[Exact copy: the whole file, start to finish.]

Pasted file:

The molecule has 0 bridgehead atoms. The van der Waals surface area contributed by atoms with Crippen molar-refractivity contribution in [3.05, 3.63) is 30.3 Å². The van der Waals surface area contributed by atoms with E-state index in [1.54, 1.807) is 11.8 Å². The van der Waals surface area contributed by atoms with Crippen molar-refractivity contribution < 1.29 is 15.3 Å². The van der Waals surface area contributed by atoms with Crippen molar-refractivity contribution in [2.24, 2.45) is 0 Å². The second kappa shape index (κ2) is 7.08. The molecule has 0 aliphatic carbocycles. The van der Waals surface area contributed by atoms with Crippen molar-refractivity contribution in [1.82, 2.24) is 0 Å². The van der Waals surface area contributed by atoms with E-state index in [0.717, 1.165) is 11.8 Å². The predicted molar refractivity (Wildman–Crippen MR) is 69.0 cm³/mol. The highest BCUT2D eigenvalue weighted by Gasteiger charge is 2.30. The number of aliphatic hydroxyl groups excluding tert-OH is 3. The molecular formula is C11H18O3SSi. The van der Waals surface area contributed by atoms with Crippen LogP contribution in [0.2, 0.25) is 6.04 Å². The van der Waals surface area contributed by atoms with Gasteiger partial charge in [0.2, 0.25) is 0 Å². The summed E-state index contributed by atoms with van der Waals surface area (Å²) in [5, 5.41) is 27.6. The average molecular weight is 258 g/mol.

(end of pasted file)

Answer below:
The molecule has 0 bridgehead atoms. The van der Waals surface area contributed by atoms with Crippen molar-refractivity contribution in [3.05, 3.63) is 30.3 Å². The van der Waals surface area contributed by atoms with E-state index in [1.54, 1.807) is 11.8 Å². The van der Waals surface area contributed by atoms with Crippen molar-refractivity contribution < 1.29 is 15.3 Å². The van der Waals surface area contributed by atoms with Crippen molar-refractivity contribution in [2.24, 2.45) is 0 Å². The second kappa shape index (κ2) is 7.08. The molecule has 0 aliphatic carbocycles. The van der Waals surface area contributed by atoms with Crippen molar-refractivity contribution in [1.82, 2.24) is 0 Å². The van der Waals surface area contributed by atoms with E-state index in [0.717, 1.165) is 11.8 Å². The predicted molar refractivity (Wildman–Crippen MR) is 69.0 cm³/mol. The highest BCUT2D eigenvalue weighted by Gasteiger charge is 2.30. The number of aliphatic hydroxyl groups excluding tert-OH is 3. The molecular formula is C11H18O3SSi. The van der Waals surface area contributed by atoms with Crippen LogP contribution in [0.2, 0.25) is 6.04 Å². The van der Waals surface area contributed by atoms with Gasteiger partial charge in [0.2, 0.25) is 0 Å². The summed E-state index contributed by atoms with van der Waals surface area (Å²) in [5, 5.41) is 27.6. The average molecular weight is 258 g/mol.